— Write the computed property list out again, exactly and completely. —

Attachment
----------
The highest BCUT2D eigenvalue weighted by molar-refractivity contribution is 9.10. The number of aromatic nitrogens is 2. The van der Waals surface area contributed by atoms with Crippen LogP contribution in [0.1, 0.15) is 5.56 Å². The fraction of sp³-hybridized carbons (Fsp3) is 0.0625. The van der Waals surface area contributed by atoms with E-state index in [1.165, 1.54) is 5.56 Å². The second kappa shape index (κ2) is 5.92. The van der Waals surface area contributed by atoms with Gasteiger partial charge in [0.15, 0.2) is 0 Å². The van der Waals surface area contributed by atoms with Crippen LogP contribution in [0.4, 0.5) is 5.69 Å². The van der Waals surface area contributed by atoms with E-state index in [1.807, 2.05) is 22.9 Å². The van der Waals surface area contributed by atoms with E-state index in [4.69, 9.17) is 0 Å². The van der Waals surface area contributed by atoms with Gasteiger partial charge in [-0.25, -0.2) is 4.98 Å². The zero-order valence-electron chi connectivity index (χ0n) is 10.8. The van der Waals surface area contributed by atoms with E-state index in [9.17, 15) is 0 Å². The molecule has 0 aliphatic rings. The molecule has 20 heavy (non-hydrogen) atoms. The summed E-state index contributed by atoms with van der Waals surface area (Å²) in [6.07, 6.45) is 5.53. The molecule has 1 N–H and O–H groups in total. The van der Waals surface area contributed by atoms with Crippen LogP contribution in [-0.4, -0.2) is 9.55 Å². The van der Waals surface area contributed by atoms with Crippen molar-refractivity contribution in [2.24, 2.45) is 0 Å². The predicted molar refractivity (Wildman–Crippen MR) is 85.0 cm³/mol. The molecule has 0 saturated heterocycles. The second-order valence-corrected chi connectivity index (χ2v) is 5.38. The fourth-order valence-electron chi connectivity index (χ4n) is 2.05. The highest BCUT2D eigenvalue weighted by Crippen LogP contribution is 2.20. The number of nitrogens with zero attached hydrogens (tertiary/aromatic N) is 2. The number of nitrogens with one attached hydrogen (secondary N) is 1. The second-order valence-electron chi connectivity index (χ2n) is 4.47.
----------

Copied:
The highest BCUT2D eigenvalue weighted by molar-refractivity contribution is 9.10. The number of aromatic nitrogens is 2. The van der Waals surface area contributed by atoms with Crippen LogP contribution in [0.1, 0.15) is 5.56 Å². The fraction of sp³-hybridized carbons (Fsp3) is 0.0625. The van der Waals surface area contributed by atoms with E-state index in [1.165, 1.54) is 5.56 Å². The second kappa shape index (κ2) is 5.92. The van der Waals surface area contributed by atoms with Gasteiger partial charge in [0.15, 0.2) is 0 Å². The van der Waals surface area contributed by atoms with Crippen LogP contribution in [0.4, 0.5) is 5.69 Å². The van der Waals surface area contributed by atoms with E-state index in [1.807, 2.05) is 22.9 Å². The van der Waals surface area contributed by atoms with E-state index in [4.69, 9.17) is 0 Å². The van der Waals surface area contributed by atoms with Gasteiger partial charge in [-0.25, -0.2) is 4.98 Å². The zero-order valence-electron chi connectivity index (χ0n) is 10.8. The van der Waals surface area contributed by atoms with E-state index in [9.17, 15) is 0 Å². The molecule has 0 aliphatic rings. The molecule has 20 heavy (non-hydrogen) atoms. The summed E-state index contributed by atoms with van der Waals surface area (Å²) in [6.07, 6.45) is 5.53. The molecule has 1 N–H and O–H groups in total. The van der Waals surface area contributed by atoms with Crippen LogP contribution in [-0.4, -0.2) is 9.55 Å². The van der Waals surface area contributed by atoms with Crippen molar-refractivity contribution in [2.24, 2.45) is 0 Å². The predicted molar refractivity (Wildman–Crippen MR) is 85.0 cm³/mol. The molecule has 0 saturated heterocycles. The second-order valence-corrected chi connectivity index (χ2v) is 5.38. The fourth-order valence-electron chi connectivity index (χ4n) is 2.05. The highest BCUT2D eigenvalue weighted by Crippen LogP contribution is 2.20. The number of nitrogens with zero attached hydrogens (tertiary/aromatic N) is 2. The number of nitrogens with one attached hydrogen (secondary N) is 1. The second-order valence-electron chi connectivity index (χ2n) is 4.47.